The Sunday edition of the Los Angeles Times features a poker column. I read it regularly, hoping to improve my own game. Sometimes I do, but often I find the writers missing the mark.
A recent column was devoted to playing A-K. I was suspicious from the start when the writer referred to these hole cards as “Anna Kournikova” (a one-time tennis star); whereas most of us know A-K in the hole by the nickname, Big Slick.
That seems more appropriate to me, considering it’s the top premium drawing hand. (Just to be sure, I checked it out in Wiesenberg’s Official Dictionary of Poker.)
Some players prefer the A-K (even if it were not suited) over pocket Aces or pocket Kings. If you connect on the flop, you have top pair with top kicker; that’s a very strong hand – usually a big favorite to hold up to the end and take a decent pot.
What’s more, if you miss on the flop while an opponent connects for a big hand (say, trips), it’s a lot easier emotionally to get away from the “unfulfilled” A-K than it would be from A-A.
At the start of the column, the writer focused on “knowing your opponent’s hand range and betting pattern.” Sure, those are important issues, but there are other “reads” that are more significant and easier. You can only guess at hand range and betting pattern. Most often you are up against more than one opponent, at least until the flop comes down.
The more opponents in the hand, the more difficult it is to make good guesses. After all, you don’t get much time to make decisions. Better yet, I teach my poker students to evaluate their opponents.
Simply classify each as: tight or loose; passive or aggressive; deceptive (likely to check-raise and bluff); a calling-station (hard to bluff out) or a combination of these. You can accurately identify most opponents on this basis within the first 15-20 minutes of play.
With that information safely tucked away into your memory bank (or noted on a small piece of paper), you can refer to it whenever necessary; whereas being half-way accurate in determining their hand ranges and (often-changing) betting patterns is extremely difficult. (Try it.)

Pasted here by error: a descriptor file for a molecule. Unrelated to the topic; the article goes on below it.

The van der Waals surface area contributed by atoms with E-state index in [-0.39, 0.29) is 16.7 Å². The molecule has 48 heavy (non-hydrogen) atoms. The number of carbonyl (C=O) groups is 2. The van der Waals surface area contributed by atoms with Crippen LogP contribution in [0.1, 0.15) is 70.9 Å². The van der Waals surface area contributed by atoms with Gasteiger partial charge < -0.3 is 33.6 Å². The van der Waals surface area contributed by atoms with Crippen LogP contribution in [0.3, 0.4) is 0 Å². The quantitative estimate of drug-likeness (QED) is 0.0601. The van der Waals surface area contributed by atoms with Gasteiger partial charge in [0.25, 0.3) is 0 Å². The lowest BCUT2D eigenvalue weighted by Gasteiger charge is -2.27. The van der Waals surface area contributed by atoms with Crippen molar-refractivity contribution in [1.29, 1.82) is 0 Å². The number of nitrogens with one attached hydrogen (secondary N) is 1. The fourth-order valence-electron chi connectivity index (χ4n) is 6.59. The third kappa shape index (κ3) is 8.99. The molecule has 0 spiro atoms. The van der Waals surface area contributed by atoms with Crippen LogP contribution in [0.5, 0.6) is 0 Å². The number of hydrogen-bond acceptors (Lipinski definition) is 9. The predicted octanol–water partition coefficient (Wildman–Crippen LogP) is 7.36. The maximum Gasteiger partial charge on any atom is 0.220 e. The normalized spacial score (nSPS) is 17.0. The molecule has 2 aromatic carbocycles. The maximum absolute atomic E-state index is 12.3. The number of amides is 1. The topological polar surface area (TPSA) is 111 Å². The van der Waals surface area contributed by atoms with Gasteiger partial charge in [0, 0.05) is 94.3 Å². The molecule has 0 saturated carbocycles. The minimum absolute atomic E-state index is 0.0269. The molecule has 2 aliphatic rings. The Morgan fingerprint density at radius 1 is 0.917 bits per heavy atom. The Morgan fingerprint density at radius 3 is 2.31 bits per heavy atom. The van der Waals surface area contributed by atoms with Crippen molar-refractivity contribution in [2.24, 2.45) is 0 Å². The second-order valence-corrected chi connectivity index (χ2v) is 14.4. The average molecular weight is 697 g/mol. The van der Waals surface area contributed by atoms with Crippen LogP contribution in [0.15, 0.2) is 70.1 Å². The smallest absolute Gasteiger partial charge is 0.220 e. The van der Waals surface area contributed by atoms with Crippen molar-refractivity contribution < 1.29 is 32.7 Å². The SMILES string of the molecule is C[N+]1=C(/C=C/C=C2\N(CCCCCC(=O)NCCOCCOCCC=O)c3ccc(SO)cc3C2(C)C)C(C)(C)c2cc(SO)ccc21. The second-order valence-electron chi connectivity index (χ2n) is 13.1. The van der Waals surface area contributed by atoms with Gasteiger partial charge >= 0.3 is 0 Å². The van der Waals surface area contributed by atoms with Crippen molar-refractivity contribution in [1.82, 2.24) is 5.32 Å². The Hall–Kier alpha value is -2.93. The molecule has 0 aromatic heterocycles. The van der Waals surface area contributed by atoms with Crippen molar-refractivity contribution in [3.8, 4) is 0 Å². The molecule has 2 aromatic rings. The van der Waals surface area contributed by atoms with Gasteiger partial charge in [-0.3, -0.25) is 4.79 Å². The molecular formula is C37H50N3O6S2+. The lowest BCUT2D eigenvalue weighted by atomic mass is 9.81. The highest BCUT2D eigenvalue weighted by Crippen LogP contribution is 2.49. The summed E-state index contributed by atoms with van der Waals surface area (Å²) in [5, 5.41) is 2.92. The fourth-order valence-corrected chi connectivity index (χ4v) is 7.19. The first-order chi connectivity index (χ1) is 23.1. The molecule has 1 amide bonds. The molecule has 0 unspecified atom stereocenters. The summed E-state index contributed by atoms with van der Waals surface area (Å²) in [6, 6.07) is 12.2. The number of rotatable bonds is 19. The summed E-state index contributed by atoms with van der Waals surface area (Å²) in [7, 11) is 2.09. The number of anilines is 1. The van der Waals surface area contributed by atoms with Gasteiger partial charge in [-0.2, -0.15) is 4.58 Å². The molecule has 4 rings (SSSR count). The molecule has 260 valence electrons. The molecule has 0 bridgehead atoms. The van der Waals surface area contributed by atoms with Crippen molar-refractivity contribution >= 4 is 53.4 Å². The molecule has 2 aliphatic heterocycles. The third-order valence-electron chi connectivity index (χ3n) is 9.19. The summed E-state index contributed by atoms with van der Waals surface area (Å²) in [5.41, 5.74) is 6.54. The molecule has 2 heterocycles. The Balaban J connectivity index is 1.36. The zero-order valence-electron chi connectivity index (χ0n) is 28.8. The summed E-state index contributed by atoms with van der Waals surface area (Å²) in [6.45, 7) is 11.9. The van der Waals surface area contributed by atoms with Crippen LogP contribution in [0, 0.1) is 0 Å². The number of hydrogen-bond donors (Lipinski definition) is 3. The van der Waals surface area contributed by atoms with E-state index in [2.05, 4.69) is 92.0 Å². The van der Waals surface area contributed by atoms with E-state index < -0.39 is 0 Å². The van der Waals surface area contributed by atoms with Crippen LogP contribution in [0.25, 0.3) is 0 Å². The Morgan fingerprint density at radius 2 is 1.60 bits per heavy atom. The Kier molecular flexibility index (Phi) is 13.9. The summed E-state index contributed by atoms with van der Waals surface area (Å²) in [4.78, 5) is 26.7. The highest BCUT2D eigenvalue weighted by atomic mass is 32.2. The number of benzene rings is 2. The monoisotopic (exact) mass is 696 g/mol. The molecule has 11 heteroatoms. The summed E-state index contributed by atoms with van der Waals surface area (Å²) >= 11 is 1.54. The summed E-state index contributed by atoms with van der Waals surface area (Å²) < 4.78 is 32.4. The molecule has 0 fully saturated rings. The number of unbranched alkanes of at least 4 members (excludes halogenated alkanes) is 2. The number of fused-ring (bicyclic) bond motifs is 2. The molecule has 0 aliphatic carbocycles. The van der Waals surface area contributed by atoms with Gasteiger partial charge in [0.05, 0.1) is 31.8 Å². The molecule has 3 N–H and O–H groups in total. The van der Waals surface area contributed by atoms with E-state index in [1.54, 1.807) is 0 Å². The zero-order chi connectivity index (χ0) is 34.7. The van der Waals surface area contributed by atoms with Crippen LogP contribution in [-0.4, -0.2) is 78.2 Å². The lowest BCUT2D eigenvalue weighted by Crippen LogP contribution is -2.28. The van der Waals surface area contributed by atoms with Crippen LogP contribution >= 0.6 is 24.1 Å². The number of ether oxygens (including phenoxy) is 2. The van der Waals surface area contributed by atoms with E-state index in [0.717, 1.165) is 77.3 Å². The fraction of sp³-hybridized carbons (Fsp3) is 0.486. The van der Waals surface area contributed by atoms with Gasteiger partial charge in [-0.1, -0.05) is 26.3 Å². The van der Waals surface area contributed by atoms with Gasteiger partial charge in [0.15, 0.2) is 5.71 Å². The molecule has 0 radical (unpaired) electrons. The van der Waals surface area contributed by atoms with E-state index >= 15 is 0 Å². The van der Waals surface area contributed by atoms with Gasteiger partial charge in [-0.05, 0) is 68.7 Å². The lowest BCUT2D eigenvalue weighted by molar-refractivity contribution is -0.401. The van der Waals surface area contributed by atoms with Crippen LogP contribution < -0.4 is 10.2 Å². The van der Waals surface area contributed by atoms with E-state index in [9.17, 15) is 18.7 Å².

The writer might have applied a little logic and basic probability theory to the situation. (And you don’t have to be a math expert.) With A-K in the hole, raising preflop seems to be an automatic bet for most players; but that’s a big mistake.
Sure your raise will thin the field, but it is more likely to force out the very hands you would like staying in the pot with you – at least for a few rounds. Unchallenged, most players will stay in to see the flop with Ace-anything, even A-rag.
Do you really want to force them out before the flop? Suppose an Ace does flop, then the A-rag most often will pay you off all the way to the river. And if your unlucky opponent has A-Q, he may even bet into you or raise. The same applies to the King.
Remember, your goal is to win chips (money) – not just hands. When you hold the best hand, the more chips in the pot, the better it is for you. Certainly, there is always the possibility your opponent may connect with his kicker while you miss, but the odds are with you from the start.
Note: According to Tom Green (ref. Texas Hold’em Poker Textbook; www.pokertextbook.info), the best hand on the flop will win the pot 73.5% of the time. Those are great odds!
As it turned out, the writer took the pot with his unimproved A-K suited when an opponent with Q-J suited folded to an all-in three-bet (a re-raise) before the flop. (The Q-J flashed his hand as he folded.) He would have caught another Q on the turn.
A little luck always helps!
“The Engineer,” a noted author and teacher in Greater Los Angeles, is a member of the Seniors Poker Hall of Fame. Contact George at [email protected].